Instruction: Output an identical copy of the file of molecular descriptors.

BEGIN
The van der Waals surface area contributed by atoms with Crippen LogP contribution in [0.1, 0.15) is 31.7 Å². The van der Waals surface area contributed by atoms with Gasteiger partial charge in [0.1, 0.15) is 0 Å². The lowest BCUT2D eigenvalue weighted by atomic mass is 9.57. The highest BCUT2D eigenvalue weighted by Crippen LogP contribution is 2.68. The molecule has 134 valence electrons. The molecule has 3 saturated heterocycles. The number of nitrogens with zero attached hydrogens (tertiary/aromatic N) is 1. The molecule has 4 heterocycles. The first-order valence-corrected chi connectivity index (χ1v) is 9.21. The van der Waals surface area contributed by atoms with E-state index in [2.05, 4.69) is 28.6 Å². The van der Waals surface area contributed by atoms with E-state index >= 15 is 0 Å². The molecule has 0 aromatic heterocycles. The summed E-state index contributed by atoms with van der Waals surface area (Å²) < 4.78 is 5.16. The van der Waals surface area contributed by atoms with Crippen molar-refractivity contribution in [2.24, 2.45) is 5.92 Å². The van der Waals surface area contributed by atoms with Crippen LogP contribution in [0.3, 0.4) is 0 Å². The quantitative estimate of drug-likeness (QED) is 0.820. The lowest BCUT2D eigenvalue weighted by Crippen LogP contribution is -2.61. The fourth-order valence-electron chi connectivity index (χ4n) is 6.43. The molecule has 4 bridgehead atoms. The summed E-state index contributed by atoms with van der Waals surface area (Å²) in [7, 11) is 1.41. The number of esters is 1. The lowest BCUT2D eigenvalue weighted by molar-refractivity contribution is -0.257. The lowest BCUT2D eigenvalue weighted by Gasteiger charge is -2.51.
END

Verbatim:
The van der Waals surface area contributed by atoms with Crippen LogP contribution in [0.1, 0.15) is 31.7 Å². The van der Waals surface area contributed by atoms with Gasteiger partial charge in [0.1, 0.15) is 0 Å². The lowest BCUT2D eigenvalue weighted by atomic mass is 9.57. The highest BCUT2D eigenvalue weighted by Crippen LogP contribution is 2.68. The molecule has 134 valence electrons. The molecule has 3 saturated heterocycles. The number of nitrogens with zero attached hydrogens (tertiary/aromatic N) is 1. The molecule has 4 heterocycles. The first-order valence-corrected chi connectivity index (χ1v) is 9.21. The van der Waals surface area contributed by atoms with E-state index in [2.05, 4.69) is 28.6 Å². The van der Waals surface area contributed by atoms with E-state index >= 15 is 0 Å². The molecule has 0 aromatic heterocycles. The summed E-state index contributed by atoms with van der Waals surface area (Å²) < 4.78 is 5.16. The van der Waals surface area contributed by atoms with Crippen molar-refractivity contribution in [2.24, 2.45) is 5.92 Å². The van der Waals surface area contributed by atoms with Crippen LogP contribution in [0.3, 0.4) is 0 Å². The quantitative estimate of drug-likeness (QED) is 0.820. The lowest BCUT2D eigenvalue weighted by Crippen LogP contribution is -2.61. The fourth-order valence-electron chi connectivity index (χ4n) is 6.43. The molecule has 4 bridgehead atoms. The summed E-state index contributed by atoms with van der Waals surface area (Å²) in [7, 11) is 1.41. The number of esters is 1. The lowest BCUT2D eigenvalue weighted by molar-refractivity contribution is -0.257. The lowest BCUT2D eigenvalue weighted by Gasteiger charge is -2.51.